Rochester Castle

Rochester Castle
Please note that whilst the Rochester Christmas Market is being installed, there is currently no access to the castle gardens. The grounds will open for the Christmas Market on Saturday 29th November 2014. Access to the Keep is via the wooden gate at Baker's Walk. Please also be advised that there is limited access to ladies/disabled WC facilities during this time. Rochester Castle is open, normal admission charges apply.

Strategically placed astride the London Road, guarding an important crossing of the River Medway, this imposing fortress has a complex history of destruction and rebuilding. Today it stands as a proud reminder of the history of Rochester along with the cathedral and cobbled steets.

Its Norman tower-keep of Kentish ragstone was built about 1127 by William of Corbeil, Archbishop of Canterbury, with the encouragement of Henry I. Consisting of three floors above a basement, it still stands 113 feet high. Attached is a tall protruding forebuilding, with its own set of defences to pass through before the keep itself could be entered at first floor level.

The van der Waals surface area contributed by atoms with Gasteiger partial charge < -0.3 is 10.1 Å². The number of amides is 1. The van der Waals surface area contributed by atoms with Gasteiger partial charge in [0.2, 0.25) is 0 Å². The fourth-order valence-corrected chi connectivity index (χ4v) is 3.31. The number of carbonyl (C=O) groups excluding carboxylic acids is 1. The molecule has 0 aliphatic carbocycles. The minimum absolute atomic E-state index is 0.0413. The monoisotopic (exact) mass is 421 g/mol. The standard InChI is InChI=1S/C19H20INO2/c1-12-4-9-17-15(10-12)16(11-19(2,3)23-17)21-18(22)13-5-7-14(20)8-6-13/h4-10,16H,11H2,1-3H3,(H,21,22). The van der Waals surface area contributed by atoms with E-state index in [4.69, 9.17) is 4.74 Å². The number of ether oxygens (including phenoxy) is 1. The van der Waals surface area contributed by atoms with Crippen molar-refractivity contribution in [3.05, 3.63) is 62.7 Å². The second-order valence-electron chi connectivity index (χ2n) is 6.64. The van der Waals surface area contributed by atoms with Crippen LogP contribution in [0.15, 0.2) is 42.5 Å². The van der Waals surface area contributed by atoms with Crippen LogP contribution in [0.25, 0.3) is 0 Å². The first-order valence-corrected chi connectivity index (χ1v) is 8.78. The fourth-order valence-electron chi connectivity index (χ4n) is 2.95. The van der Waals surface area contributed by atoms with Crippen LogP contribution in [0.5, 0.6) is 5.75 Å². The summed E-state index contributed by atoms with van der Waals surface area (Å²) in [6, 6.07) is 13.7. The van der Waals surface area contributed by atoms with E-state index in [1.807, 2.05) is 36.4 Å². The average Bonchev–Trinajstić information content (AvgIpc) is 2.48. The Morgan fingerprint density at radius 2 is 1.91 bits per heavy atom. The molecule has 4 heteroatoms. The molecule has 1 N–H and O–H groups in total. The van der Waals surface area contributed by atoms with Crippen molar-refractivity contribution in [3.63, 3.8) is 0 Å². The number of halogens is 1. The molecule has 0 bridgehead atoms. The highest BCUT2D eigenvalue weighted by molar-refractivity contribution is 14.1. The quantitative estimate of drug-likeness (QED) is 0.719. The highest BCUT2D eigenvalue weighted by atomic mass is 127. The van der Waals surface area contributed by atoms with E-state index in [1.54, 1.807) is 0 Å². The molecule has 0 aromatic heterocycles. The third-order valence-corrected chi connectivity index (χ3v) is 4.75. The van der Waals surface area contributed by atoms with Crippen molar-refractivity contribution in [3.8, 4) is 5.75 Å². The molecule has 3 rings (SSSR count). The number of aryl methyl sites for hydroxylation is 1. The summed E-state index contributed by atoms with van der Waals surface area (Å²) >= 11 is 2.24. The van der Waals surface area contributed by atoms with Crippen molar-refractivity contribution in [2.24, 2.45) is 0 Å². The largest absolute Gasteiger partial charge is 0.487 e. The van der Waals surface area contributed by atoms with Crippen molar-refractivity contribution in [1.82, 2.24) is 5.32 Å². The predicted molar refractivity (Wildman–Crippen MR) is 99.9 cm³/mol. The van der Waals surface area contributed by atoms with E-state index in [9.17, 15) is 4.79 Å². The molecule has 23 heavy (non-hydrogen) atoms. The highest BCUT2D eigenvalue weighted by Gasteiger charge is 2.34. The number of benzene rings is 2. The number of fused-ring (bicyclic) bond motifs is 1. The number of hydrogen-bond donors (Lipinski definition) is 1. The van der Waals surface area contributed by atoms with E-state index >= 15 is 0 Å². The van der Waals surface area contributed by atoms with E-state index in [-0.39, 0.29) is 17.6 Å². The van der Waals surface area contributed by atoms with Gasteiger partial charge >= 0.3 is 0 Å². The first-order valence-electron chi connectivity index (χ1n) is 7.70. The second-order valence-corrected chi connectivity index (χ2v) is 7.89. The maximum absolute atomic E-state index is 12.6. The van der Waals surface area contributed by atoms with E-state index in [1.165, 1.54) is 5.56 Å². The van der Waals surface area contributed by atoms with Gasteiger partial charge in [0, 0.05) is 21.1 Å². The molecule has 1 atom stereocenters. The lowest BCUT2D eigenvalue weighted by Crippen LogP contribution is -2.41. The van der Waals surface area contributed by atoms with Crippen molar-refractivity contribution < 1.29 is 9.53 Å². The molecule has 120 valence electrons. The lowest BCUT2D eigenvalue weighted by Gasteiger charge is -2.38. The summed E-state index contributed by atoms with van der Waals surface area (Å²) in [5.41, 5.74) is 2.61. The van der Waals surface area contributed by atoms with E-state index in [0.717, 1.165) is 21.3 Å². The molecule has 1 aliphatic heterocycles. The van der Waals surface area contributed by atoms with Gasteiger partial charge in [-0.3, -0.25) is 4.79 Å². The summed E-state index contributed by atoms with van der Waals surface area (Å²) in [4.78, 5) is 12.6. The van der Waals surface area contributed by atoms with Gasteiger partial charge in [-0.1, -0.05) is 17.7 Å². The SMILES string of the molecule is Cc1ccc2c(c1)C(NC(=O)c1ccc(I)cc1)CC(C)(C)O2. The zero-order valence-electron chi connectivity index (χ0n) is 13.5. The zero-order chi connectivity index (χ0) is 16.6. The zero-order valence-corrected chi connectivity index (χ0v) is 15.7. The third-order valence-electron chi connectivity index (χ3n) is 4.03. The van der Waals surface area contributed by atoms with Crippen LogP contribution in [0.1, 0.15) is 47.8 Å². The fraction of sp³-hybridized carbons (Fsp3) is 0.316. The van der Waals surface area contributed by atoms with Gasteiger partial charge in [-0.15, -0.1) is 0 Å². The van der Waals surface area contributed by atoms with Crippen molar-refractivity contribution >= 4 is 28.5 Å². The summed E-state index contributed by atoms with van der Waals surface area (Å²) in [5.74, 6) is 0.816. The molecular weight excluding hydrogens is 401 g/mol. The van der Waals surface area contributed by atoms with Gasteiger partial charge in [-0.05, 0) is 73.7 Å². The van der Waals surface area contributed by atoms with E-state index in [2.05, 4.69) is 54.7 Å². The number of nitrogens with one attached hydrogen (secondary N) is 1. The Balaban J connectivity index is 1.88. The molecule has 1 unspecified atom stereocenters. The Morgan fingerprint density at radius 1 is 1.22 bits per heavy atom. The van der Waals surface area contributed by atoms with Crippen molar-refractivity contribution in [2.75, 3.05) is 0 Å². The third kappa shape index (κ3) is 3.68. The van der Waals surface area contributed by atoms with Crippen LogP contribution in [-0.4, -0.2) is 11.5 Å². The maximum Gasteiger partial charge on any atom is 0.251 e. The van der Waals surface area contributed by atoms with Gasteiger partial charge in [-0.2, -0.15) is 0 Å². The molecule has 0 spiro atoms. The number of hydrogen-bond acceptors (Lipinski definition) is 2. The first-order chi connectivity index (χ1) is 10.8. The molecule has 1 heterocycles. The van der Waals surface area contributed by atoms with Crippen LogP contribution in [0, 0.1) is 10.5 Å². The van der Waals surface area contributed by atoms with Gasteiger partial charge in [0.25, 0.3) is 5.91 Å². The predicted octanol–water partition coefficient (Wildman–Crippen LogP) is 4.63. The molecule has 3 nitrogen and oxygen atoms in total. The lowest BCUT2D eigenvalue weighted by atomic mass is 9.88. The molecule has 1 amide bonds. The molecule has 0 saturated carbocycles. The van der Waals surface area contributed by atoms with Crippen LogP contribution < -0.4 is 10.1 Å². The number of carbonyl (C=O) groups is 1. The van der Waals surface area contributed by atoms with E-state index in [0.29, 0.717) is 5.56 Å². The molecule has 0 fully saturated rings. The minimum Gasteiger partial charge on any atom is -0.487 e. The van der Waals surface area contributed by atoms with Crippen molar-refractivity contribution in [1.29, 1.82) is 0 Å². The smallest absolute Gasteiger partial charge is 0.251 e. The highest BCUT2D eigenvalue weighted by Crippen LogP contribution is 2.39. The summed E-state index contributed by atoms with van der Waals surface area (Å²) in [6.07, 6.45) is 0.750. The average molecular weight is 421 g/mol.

In 1215, garrisoned by rebel barons, the castle endured an epic siege by King John. Having first undermined the outer wall, John used the fat of 40 pigs to fire a mine under the keep, bringing its southern corner crashing down. Even then the defenders held on, until they were eventually starved out after resisting for two months.

Rebuilt under Henry III and Edward I, the castle remained as a viable fortress until the sixteenth century.

Rochester Castle and events are managed by Medway Council.

Don't Miss

  • 'Gladiator' & 'Mamma Mia' Outdoor Theatre, Sat 25 - Sun 26 September


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